Credibility is a critical issue in the claim before the court. If the version of events reported by claimant rang substantially true, liability would follow. Weighing evidence and assessing veracity of conflicting testimony is often an arduous task for which there is no precise or flawless test. There are no juries in the Court of Claims and therefore the court's responsibilities include deciding witness credibility and resolving factual disputes (
Le Grand v State of New York, 195 AD2d 784, 785, lv denied 82 NY2d 663; Colangione v State of New York, 187 AD2d 844; see, Savio v State of New York, AD2d , 703 NYS2d 548).
The court discerned crucial credibility problems with key aspects of claimant's testimony. In addition to claimant's criminal record, his testimony at trial suffered many infirmities. For example, at the beginning of cross-examination he claimed not to remember many aspects of his criminal record. Upon continued questioning, he selectively recalled various aspects of his criminal past. When questioned about his conviction in Florida for domestic violence, he attempted initially to explain the incident as a husband and wife dispute that was blown out of proportion and was rooted in his infidelity. Later, he contended that he received a resultant four-year sentence because of injuries accidently inflicted on his wife while preventing her from committing suicide. Claimant testified that on at least two occasions he was seen by Dr. Smith while losing his vision, that he screamed for help and the doctor cavalierly dismissed his complaints. Dr. Smith's adamant denial that he would treat any inmate in such a fashion was more convincing; particularly when weighed with the facts that Dr. Smith had afforded prompt treatment when he first saw claimant for a hyphema and also that the doctor's son had suffered the loss of an eye because of an injury.
Claimant's poor credibility eroded essential elements of his claim. The court concludes that Sargent truthfully testified that he had no involvement in claimant's initial injury. Among other factors, the court found it particularly untenable that Sargent – who did not know claimant – would endanger himself by reaching his arm through claimant's feed-up slot. The court further found Dr. Smith to be a credible witness and concludes that claimant did not present himself to Dr. Smith with complaints about loss of vision between August 3 and August 17, 1992.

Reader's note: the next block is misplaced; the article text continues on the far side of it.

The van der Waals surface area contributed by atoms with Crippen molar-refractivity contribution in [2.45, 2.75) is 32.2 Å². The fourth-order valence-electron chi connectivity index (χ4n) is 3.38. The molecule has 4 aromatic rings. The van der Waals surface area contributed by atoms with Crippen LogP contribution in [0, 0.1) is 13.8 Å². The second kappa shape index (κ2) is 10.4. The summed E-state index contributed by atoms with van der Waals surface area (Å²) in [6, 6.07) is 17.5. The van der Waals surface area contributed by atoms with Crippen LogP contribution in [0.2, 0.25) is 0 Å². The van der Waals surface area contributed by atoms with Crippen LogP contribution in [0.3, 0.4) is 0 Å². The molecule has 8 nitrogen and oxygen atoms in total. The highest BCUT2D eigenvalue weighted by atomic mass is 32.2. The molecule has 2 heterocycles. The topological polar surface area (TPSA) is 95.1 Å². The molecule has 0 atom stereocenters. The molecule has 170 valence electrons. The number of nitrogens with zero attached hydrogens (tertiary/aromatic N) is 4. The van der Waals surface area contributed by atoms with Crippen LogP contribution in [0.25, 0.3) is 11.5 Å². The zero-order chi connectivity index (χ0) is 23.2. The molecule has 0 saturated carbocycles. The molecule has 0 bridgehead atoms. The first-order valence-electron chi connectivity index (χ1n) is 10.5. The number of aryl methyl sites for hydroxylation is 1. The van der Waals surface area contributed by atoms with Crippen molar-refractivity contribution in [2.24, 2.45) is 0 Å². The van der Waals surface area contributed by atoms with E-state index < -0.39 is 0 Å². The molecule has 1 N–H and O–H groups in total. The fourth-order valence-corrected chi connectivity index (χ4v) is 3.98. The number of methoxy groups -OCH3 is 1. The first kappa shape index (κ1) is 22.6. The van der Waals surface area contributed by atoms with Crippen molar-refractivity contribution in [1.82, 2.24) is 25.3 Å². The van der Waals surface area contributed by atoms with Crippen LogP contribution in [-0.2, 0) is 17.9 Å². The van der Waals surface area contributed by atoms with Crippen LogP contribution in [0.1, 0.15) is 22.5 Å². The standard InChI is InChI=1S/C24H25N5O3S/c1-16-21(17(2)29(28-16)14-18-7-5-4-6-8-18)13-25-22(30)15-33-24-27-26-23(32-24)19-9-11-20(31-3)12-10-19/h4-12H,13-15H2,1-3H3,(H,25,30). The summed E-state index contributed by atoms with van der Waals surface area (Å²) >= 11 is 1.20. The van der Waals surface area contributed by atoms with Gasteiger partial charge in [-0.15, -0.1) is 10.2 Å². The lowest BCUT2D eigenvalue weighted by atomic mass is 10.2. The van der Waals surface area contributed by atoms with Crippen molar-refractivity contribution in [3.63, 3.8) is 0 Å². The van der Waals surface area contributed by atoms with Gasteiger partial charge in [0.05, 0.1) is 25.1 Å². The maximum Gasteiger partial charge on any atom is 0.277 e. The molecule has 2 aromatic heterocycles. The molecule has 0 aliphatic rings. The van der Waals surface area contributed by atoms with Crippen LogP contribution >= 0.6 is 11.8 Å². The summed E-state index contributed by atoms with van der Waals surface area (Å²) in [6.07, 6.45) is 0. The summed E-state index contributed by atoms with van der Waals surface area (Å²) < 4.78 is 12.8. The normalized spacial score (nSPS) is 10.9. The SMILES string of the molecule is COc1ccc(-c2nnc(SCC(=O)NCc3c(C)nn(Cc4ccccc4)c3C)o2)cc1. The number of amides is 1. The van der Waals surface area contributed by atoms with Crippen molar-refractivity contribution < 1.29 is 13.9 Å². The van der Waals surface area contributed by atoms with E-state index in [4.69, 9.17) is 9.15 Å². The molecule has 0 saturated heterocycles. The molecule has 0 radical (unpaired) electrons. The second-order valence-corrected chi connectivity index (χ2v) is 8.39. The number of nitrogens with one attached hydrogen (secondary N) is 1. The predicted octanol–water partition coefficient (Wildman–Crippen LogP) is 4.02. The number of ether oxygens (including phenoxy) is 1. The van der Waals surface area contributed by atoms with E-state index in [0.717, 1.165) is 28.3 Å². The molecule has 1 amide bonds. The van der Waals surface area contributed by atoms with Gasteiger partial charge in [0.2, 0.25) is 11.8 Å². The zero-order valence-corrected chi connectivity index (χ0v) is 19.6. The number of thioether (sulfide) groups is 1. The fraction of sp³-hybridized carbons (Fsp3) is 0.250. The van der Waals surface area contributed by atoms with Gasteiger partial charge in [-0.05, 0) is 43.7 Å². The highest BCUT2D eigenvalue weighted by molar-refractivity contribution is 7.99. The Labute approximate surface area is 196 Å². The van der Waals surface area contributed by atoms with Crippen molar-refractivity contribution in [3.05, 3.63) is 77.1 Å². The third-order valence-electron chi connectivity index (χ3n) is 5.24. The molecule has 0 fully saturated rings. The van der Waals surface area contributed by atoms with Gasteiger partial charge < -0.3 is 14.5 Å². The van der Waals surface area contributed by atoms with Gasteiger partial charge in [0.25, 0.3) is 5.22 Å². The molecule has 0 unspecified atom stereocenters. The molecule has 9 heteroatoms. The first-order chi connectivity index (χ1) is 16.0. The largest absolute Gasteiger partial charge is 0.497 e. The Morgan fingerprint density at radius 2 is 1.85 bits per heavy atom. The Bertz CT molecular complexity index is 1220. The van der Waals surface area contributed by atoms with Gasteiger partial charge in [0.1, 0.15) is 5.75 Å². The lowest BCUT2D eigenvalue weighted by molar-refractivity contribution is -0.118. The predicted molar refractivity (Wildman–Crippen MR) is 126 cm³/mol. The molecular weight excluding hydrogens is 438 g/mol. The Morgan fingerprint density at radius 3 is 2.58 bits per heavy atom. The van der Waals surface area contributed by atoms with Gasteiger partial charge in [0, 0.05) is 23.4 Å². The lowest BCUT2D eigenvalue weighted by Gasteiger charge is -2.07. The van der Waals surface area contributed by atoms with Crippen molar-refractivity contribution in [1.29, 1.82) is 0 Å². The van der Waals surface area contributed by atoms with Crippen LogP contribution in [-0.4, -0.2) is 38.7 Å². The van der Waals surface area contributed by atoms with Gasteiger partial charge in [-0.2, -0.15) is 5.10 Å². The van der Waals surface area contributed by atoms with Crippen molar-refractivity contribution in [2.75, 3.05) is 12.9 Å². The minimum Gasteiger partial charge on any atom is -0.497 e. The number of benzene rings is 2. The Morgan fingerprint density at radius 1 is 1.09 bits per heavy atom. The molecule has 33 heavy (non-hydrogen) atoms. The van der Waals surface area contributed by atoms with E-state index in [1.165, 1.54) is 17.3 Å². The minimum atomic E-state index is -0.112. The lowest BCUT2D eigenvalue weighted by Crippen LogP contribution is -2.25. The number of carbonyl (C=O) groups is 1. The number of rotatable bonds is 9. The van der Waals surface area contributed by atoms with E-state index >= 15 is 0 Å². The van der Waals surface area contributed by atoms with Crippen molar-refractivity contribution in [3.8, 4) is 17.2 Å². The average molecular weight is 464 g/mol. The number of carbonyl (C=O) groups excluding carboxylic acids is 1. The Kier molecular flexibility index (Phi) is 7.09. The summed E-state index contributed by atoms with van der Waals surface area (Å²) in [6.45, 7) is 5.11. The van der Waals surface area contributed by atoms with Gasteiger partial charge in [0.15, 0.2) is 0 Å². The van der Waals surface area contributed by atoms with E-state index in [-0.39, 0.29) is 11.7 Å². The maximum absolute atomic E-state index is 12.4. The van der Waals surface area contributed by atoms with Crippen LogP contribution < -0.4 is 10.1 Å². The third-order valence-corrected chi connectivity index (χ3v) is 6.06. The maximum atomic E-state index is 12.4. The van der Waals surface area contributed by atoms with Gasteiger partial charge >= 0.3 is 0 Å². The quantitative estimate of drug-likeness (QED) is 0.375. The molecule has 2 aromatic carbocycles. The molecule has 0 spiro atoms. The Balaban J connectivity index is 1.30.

The proof presented also did not convince the court that claimant was required to do heavy lifting shortly after being discharged from the facility infirmary in early August 1992 and that such lifting was a substantial cause of claimant's detached retina. Initially, the court notes that claimant's expert, while opining that exercise could increase the risk that the retina would detach, nevertheless acknowledged that it was "impossible to say" whether heavy lifting caused the condition. More importantly, claimant's poor credibility dissuades the court from accepting his assertion that he lifted boxes weighing up to 100 pounds. By the end of July, claimant had been given a clearance by Dr. Picano to resume moderate activity. When claimant subsequently complained to Dr. Smith on August 11 about the extent of his activity, Dr. Smith gave him a pass excusing him from all physical activity. The credible evidence regarding defendant's conduct failed to establish that culpability of defendant caused claimant's condition. Thus, despite the court's sympathy for claimant's severe impairment of vision of his left eye, an award of money damages cannot be made.

The claim is dismissed and the Chief Clerk of the Court of Claims is directed to enter judgment accordingly.

April 17, 2000
Plattsburgh, New York

Judge of the Court of Claims

The claim was filed in June 1994 after claimant had been released from State custody and was living in Florida. Delays in prosecuting the claim occurred, in part, because claimant was arrested in Florida and incarcerated for approximately four years. Because of the protracted delays, the claim was conditionally dismissed in 1998. However, claimant was eventually released from prison in Florida and returned to New York to pursue the instant claim.
Unless otherwise indicated, all quotes are from the court's trial notes.